_{i}, for i=0 to (N-1), by m places where m is a non-negative integer less than N, to obtain a Y word having bits Y_{i}, for i=0 to (N-1), said method comprising the steps ofproviding a plurality of input terminals, each said input terminal receiving one of said bits X _{i}, there being one said input terminal corresponding to each X_{i}, for i=0 to (N-1);providing a plurality of output terminals, there being one said output terminal corresponding to each Y _{i}, for i=0 to (N-1);connecting said output terminal corresponding to Y _{i} to said input terminal corresponding to X_{i+m}, for i=1 to (N-1-m) utilizing one or more multiplexing circuits; andgenerating a signal having the value (X _{0} OR X_{1} OR . . . X_{m}) and connecting said signal to Y_{0} utilizing a multiplexing circuit.5. The method of claim 4 further comprising the step of connecting said output terminal corresponding to Y
_{p} where (p+m)>(N-1), to logical 0 if X is an unsigned integer.6. The method of claim 4 further comprising the step of connecting said output terminal corresponding to Y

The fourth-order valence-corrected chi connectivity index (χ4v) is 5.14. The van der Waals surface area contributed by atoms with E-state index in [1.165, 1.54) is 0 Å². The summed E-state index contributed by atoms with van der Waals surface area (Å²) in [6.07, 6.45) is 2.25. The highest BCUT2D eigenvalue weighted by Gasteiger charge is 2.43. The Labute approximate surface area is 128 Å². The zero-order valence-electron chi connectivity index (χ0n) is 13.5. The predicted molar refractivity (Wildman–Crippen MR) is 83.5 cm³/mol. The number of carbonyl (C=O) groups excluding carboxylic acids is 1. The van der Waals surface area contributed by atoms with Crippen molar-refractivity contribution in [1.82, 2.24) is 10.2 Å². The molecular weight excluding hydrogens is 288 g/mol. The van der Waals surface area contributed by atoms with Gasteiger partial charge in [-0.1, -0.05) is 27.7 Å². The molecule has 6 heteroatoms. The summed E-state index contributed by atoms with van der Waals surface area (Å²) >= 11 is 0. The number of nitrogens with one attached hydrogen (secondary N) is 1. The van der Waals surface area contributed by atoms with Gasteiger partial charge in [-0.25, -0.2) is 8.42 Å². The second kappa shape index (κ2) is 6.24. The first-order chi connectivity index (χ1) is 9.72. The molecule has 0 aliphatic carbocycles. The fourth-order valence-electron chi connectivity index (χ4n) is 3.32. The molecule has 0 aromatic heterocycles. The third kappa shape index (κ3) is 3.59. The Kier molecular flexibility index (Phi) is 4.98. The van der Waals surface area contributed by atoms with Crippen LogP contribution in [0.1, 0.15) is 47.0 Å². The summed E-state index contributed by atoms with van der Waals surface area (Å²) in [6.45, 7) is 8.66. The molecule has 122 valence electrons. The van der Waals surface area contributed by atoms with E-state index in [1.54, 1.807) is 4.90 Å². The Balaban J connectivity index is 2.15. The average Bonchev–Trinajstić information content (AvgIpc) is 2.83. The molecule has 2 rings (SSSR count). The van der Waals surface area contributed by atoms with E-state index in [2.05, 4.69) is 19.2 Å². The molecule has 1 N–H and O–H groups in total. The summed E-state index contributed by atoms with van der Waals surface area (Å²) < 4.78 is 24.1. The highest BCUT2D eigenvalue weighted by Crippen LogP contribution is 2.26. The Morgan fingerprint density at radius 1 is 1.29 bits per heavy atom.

_{p}, where (p+m)≧(N-1), to said input terminal corresponding to X_{N-1} if X is a signed integer.Description The present invention relates to computers, and more particularly, to arithmetic units for use therein. Many computations performed on digital computers involve division of an integer by a power of two. For example, image compression computations utilizing the Haar transform require the computation of the sum and differences of adjacent pixel values divided by two. Similarly, multiplication by a binary fraction can be decomposed into a plurality of addition operations in which one operand is generated from the division of an integer by a power of two and the subsequent addition of the result to a second integer. The fastest method for performing a division of an integer by 2 In addition, it is often important to maintain certain statistical properties when operating on a large set of values. Consider the case in which an image is to be reduced in size by averaging adjacent pixels in the image. That is, each group of 4 pixels is to be replaced by one pixel having a value equal to the average of the 4 pixels replaced. The image is represented by an I×I pixel array. The pixel reduction can be accomplished by averaging the odd and even rows in the array to generate an I×I/2 pixel array. The odd and even columns of this intermediate array are then averaged to generate the final (I/2)×(I/2) array. If the various averaging operations always round down as with truncation rounding, the final image will have different statistical properties than the original image. For example, the reduced image will have a lower average light intensity than the original array. It is often important that this type of artifact be avoided. Broadly, it is the object of the present invention to provide an improved method and apparatus for rounding the result of an integer division by a power of two. It is a further object of the present invention to provide an apparatus and method for dividing an integer by a power of two without biasing the result. These and other objects of the present invention will become apparent to those skilled in the art from the following detailed description of the invention and the accompanying drawings. The present invention is an apparatus for shifting the bits of an X word, having bits X FIG. 1 is a block diagram of a shift and round circuit according to the present invention. As noted above, division of X by 2 Refer now to FIG. 1 which is a block diagram of an embodiment of a shift and round circuit 100 according to the present invention. The present invention utilizes a round odd system because the hardware required to implement such a system is particularly simple in the case of an integer divide. Consider the result Y of dividing an integer X by 2 The multiplexers connected to the most significant bits of Y will have a number of inputs for which there are no corresponding X bits. These inputs are connected to logical 0 in the embodiment shown in FIG. 1; however, it will be apparent to those skilled in the art that these multiplexers could be replaced by multiplexers having smaller numbers of inputs with the input connected to logical 0 being connected to the output line whenever an input line greater than N-1 was selected. However, to simplify the following discussion, it will be assumed that each multiplexer is a (μ+1)-to-1 multiplexer. If shift and round circuit 100 is operating on unsigned integers, the multiplexers select the inputs connected to logical 0 if the corresponding X bit would have been greater than N-1. If (p+m)>(N-1) then the multiplexer connected to Y If circuit 100 is operating on signed integers, the multiplexers connected to the most significant bits of Y connect Y to X Multiplexer 105 connected to Y It can be shown that the average error obtained with this form of rounding is zero provided the least significant (m+1) bits of the X values are uniformly distributed. It should be noted that a round even system also prevents biasing in rounding. However, the hardware needed to implement a round even scheme is significantly more complex than that described above; hence, round odd systems are preferred. While the present invention has been described in terms of its usefulness in situations involving division by 2 Various modifications to the present invention will become apparent to those skilled in the art from the foregoing description and accompanying drawings. Accordingly, the present invention is to be limited solely by the scope of the following claims. Patent Citations